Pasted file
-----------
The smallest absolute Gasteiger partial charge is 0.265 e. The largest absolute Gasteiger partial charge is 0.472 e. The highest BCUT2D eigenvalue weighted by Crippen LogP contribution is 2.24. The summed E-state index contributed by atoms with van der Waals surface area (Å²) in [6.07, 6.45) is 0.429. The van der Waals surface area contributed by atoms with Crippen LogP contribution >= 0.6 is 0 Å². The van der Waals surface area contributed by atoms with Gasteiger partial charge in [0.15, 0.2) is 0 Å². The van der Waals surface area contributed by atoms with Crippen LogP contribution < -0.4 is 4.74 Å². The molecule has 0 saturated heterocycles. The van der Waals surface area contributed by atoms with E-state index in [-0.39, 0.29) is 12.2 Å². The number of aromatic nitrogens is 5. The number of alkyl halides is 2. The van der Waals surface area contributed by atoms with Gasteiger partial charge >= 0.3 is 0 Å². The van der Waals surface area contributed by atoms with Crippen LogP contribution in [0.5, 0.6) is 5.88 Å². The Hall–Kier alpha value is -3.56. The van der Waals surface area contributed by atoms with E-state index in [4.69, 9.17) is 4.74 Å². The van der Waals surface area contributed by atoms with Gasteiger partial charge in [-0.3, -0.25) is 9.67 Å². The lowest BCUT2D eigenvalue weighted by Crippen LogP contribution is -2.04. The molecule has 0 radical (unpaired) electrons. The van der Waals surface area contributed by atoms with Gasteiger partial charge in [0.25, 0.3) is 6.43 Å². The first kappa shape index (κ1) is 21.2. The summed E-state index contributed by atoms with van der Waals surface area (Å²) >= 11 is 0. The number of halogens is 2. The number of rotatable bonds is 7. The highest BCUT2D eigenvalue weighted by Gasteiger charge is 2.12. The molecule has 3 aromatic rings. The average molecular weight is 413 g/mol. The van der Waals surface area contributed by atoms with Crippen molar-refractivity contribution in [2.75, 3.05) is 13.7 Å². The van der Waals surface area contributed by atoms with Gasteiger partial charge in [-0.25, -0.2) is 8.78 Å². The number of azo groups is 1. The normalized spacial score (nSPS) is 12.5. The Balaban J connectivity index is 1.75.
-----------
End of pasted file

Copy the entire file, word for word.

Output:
The smallest absolute Gasteiger partial charge is 0.265 e. The largest absolute Gasteiger partial charge is 0.472 e. The highest BCUT2D eigenvalue weighted by Crippen LogP contribution is 2.24. The summed E-state index contributed by atoms with van der Waals surface area (Å²) in [6.07, 6.45) is 0.429. The van der Waals surface area contributed by atoms with Crippen LogP contribution >= 0.6 is 0 Å². The van der Waals surface area contributed by atoms with Gasteiger partial charge in [0.15, 0.2) is 0 Å². The van der Waals surface area contributed by atoms with Crippen LogP contribution < -0.4 is 4.74 Å². The molecule has 0 saturated heterocycles. The van der Waals surface area contributed by atoms with E-state index in [-0.39, 0.29) is 12.2 Å². The number of aromatic nitrogens is 5. The number of alkyl halides is 2. The van der Waals surface area contributed by atoms with Gasteiger partial charge >= 0.3 is 0 Å². The van der Waals surface area contributed by atoms with Crippen LogP contribution in [0.5, 0.6) is 5.88 Å². The Hall–Kier alpha value is -3.56. The van der Waals surface area contributed by atoms with E-state index in [4.69, 9.17) is 4.74 Å². The van der Waals surface area contributed by atoms with Gasteiger partial charge in [-0.3, -0.25) is 9.67 Å². The lowest BCUT2D eigenvalue weighted by Crippen LogP contribution is -2.04. The molecule has 0 radical (unpaired) electrons. The van der Waals surface area contributed by atoms with Gasteiger partial charge in [0.25, 0.3) is 6.43 Å². The first kappa shape index (κ1) is 21.2. The summed E-state index contributed by atoms with van der Waals surface area (Å²) >= 11 is 0. The number of halogens is 2. The number of rotatable bonds is 7. The highest BCUT2D eigenvalue weighted by Gasteiger charge is 2.12. The molecule has 3 aromatic rings. The average molecular weight is 413 g/mol. The van der Waals surface area contributed by atoms with Crippen molar-refractivity contribution in [2.75, 3.05) is 13.7 Å². The van der Waals surface area contributed by atoms with Gasteiger partial charge in [-0.25, -0.2) is 8.78 Å². The number of azo groups is 1. The normalized spacial score (nSPS) is 12.5. The Balaban J connectivity index is 1.75.